As a non-profit, you’re constantly looking for opportunities to increase both your donor base and the average donation. In Dan Ariely’s book The Upside Of Irrationality, he details the three triggers necessary to boost donations: closeness, vividness, and “drop-in-the-bucket” effect.
Closeness refers to how similar your feel to someone. You naturally share a feeling of closeness with people that share your background or zip code. Someone halfway around the world living in vastly different conditions doesn’t encourage my normal empathy.
Vividness refers to how much detail you provide on a problem your organization is solving. If you’re telling people about statistics (“every day, 10 people get infected …” ) or general conditions (“throughout the village, people are drinking polluted water …”) you’re not engaging their emotions fully. Instead of giving me the big picture of the whole problem, give me the scope of how the problem affects a specific person (“7-year old Jamilia has trouble waking every day. Her mom cries herself to sleep each night watching her only daughter slowly waste away from the parasitic infection that changed her from a bouncy girl into a …”). The better you can paint how one person is affected, the better your potential donor can feel how the problem feels.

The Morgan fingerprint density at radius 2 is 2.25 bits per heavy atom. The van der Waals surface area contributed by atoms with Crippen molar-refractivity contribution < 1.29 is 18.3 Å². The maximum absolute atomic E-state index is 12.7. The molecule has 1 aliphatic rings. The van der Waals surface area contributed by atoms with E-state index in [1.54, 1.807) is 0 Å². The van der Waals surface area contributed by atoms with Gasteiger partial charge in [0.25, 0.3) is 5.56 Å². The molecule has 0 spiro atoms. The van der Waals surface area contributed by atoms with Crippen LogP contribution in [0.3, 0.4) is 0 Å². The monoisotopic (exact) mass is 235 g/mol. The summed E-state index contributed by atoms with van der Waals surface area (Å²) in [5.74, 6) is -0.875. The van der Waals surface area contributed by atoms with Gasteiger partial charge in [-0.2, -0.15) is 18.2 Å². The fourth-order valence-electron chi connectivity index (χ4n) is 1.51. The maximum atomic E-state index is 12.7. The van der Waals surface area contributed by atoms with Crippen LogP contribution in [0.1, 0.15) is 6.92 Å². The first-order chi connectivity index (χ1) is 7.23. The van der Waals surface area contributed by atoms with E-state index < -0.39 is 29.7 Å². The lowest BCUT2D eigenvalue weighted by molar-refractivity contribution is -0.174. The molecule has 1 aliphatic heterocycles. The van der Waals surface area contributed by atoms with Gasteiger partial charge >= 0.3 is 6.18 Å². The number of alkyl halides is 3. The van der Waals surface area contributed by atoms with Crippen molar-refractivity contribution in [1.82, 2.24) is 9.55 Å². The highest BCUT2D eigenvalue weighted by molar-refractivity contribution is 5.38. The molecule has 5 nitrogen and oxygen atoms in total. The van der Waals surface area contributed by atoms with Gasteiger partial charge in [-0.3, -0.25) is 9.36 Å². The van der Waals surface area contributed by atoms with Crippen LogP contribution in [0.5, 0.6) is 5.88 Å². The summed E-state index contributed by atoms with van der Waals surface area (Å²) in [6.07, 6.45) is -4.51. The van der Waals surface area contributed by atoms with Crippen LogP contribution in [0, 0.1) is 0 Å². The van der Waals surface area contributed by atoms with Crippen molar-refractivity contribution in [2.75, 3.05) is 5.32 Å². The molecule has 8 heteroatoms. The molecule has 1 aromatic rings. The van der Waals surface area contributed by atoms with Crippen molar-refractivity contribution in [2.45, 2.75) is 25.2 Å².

Drop-in-the-bucket asks the question, “Will this action really matter?”. What will it matter to heal one person when 1,000 other people in their city are dying each day? People want to donate to a cause that can fix the root cause of the problem. They don’t want to fix the problem one-person-at-a-time.
In your next non-profit marketing effort, develop these 3 marketing strategy points to help your (potential) donors empathize with your fine work and share their generosity with your organization.